Monday, July 15th, 2013
By Kate “Bob” Addison
July 12th, 2013
Barque Picton Castle is just twenty miles off Atiu, a raised atoll in the southern Cook islands, the first island call of this cargo and passenger run to the outer Cook Islands. We departed from Avatiu harbour, Rarotonga yesterday morning to start this second inter-island voyage; this time we’re heading up north to Penrhyn, Manihiki and Rakahanga after a short call at Atiu in the Southern Group. And then back to Rarotonga in August for the start of our next long South Pacific Voyage.
These cargo and passenger operations are a fascinating chapter in the history of our ship. Running a cargo operation under sail is definitely complementary to our core mission of sail training and adventure travel, it adds depth and purpose to our experiences and provides a true hands on training opportunity on board. The ship has always been about being part of something greater than yourself, of doing things that need doing whether you feel like it or not, simply because it needs doing. And now we have pressed our barque into a service that is bigger than the ship.
At the moment the ship’s hold is about two thirds full of cargo, about fifteen tons of which is building materials that will soon become new water tanks in Atiu. We are carrying a mother, and daughter and their dog back home to Atiu and a commercial diver up to work on the pearl farms of Manihiki. In a small way we are contributing to the workings of the Cook Islands, our home in the South Pacific.
The adventure for our crew on this voyage goes beyond snorkeling in crystal clear tropical lagoons and climbing coconut trees. We are meeting islanders on their own terms in their own homes: working with them side by side unloading cargo, being taken on family expeditions fishing or to church and then at night joining in with the dancing not just watching politely from the tourist seats.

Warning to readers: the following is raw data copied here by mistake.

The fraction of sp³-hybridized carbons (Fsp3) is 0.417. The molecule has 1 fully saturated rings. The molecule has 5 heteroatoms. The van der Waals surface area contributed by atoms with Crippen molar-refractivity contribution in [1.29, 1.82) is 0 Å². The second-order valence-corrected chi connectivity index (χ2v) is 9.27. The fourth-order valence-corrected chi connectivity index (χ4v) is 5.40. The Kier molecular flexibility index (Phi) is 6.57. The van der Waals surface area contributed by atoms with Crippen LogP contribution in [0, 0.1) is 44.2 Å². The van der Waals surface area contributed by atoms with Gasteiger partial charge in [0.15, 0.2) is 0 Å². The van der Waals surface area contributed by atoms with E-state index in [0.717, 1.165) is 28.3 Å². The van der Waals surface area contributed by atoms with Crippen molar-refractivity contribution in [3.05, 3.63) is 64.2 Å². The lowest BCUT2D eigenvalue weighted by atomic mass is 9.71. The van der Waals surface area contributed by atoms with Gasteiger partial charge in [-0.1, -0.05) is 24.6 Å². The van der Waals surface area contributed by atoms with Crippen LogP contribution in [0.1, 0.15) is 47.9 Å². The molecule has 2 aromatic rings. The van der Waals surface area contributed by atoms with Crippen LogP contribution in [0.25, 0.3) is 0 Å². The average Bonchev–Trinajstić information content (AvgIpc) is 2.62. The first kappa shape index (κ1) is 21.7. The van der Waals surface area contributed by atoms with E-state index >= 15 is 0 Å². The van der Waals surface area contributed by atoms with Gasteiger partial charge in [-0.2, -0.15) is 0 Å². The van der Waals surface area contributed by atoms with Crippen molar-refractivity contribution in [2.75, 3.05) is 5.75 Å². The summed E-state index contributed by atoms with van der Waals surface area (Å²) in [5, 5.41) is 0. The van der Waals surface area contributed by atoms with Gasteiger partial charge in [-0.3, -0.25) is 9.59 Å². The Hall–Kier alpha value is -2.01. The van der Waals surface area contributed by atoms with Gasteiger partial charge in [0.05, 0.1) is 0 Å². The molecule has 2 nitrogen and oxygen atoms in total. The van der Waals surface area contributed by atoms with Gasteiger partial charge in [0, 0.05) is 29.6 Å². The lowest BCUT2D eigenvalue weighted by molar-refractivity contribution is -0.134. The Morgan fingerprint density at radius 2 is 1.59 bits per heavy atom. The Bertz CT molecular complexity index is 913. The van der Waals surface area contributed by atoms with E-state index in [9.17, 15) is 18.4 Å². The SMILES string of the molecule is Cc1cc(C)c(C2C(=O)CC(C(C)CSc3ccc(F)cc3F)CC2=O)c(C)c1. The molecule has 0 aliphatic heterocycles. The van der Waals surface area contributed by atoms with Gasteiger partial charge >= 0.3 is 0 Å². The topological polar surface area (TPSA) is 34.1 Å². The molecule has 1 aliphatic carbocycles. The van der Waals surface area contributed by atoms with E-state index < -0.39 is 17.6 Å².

It’s a chance to understand what’s important to different people; to see the world from different perspectives. For example, one evening in Pukapuka I saw people burning coconut husks in front of their house and sitting round the fire talking. I thought it was a great idea – free, carbon neutral energy that also acts as a natural mosquito repellent as the sweet smoke drifts up into the sky. But my island host was horrified, he said the people used to have electric street lights, but the new government wouldn’t pay to maintain them, so they were forced to regress forty or fifty years to the bad old days when fire was the only source of light. And while a fire might add a nice ambiance to an evening it’s difficult for the children to do their homework by.
Travel like this really makes you think about what’s important: education or well-being, prosperity or family, home or adventure. Maybe you can have all of those things. Maybe you have to prioritize.
And then effectively running a small business in the islands adds even more complexity, richness and challenge. It can be incredibly frustrating working with people who have a different culture to yourself. English is spoken throughout the Cook Islands, though generally as a second language and the standard varies in the outer islands. Misunderstandings are common because of cultural barriers as well as language: one person thinks saying no would be impolite while the other person thinks that saying yes, when what you really mean is no, is a rather strange and unhelpful thing to do. We are a little like children who understand the basics of the culture and how things are, but not all of the subtle nuances of how things are done.
But we are fortunate that almost all Cook Islanders seem blessed with a warm generosity and kindness, and a palpable happiness that means misunderstandings usually just end in laughter. And they do try to help us out: as the nice lady in the bank explained to me today, your cheque book will be ready in ten minutes, but that’s ten minutes ‘island time’ so you should come back in half an hour. I did and it was. Simple.